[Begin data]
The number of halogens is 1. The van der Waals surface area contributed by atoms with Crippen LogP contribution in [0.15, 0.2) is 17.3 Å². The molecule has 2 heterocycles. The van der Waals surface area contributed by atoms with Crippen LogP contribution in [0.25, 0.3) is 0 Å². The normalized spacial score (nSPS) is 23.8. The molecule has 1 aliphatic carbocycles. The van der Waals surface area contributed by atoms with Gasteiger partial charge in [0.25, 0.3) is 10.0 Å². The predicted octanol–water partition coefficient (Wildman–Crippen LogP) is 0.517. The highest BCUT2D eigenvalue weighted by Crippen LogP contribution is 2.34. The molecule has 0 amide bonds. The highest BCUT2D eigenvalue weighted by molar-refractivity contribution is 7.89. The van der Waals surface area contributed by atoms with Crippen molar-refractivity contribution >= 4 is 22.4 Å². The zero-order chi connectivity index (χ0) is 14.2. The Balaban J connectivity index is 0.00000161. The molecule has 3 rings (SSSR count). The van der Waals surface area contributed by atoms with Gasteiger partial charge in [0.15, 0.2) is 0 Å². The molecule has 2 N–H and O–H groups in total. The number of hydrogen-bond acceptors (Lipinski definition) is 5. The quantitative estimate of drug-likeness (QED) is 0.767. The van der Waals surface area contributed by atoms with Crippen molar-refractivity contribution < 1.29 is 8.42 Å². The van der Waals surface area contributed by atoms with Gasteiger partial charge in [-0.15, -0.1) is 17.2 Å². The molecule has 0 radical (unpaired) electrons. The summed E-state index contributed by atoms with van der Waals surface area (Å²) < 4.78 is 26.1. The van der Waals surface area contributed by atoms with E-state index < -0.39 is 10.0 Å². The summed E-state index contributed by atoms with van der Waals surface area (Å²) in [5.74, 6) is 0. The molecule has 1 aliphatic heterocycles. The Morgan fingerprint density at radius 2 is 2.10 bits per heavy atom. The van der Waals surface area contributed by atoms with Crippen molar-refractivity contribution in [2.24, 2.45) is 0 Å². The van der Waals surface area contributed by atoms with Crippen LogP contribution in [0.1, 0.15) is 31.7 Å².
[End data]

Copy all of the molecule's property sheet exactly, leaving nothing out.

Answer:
The number of halogens is 1. The van der Waals surface area contributed by atoms with Crippen LogP contribution in [0.15, 0.2) is 17.3 Å². The molecule has 2 heterocycles. The van der Waals surface area contributed by atoms with Crippen LogP contribution in [0.25, 0.3) is 0 Å². The normalized spacial score (nSPS) is 23.8. The molecule has 1 aliphatic carbocycles. The van der Waals surface area contributed by atoms with Gasteiger partial charge in [0.25, 0.3) is 10.0 Å². The predicted octanol–water partition coefficient (Wildman–Crippen LogP) is 0.517. The highest BCUT2D eigenvalue weighted by Crippen LogP contribution is 2.34. The molecule has 0 amide bonds. The highest BCUT2D eigenvalue weighted by molar-refractivity contribution is 7.89. The van der Waals surface area contributed by atoms with Crippen molar-refractivity contribution >= 4 is 22.4 Å². The zero-order chi connectivity index (χ0) is 14.2. The Balaban J connectivity index is 0.00000161. The molecule has 3 rings (SSSR count). The van der Waals surface area contributed by atoms with Gasteiger partial charge in [0.15, 0.2) is 0 Å². The molecule has 2 N–H and O–H groups in total. The number of hydrogen-bond acceptors (Lipinski definition) is 5. The quantitative estimate of drug-likeness (QED) is 0.767. The van der Waals surface area contributed by atoms with Crippen molar-refractivity contribution < 1.29 is 8.42 Å². The van der Waals surface area contributed by atoms with Gasteiger partial charge in [-0.15, -0.1) is 17.2 Å². The molecule has 0 radical (unpaired) electrons. The summed E-state index contributed by atoms with van der Waals surface area (Å²) < 4.78 is 26.1. The van der Waals surface area contributed by atoms with E-state index < -0.39 is 10.0 Å². The summed E-state index contributed by atoms with van der Waals surface area (Å²) in [5.74, 6) is 0. The molecule has 1 aliphatic heterocycles. The Morgan fingerprint density at radius 2 is 2.10 bits per heavy atom. The van der Waals surface area contributed by atoms with Crippen molar-refractivity contribution in [2.24, 2.45) is 0 Å². The van der Waals surface area contributed by atoms with Crippen LogP contribution in [0.1, 0.15) is 31.7 Å².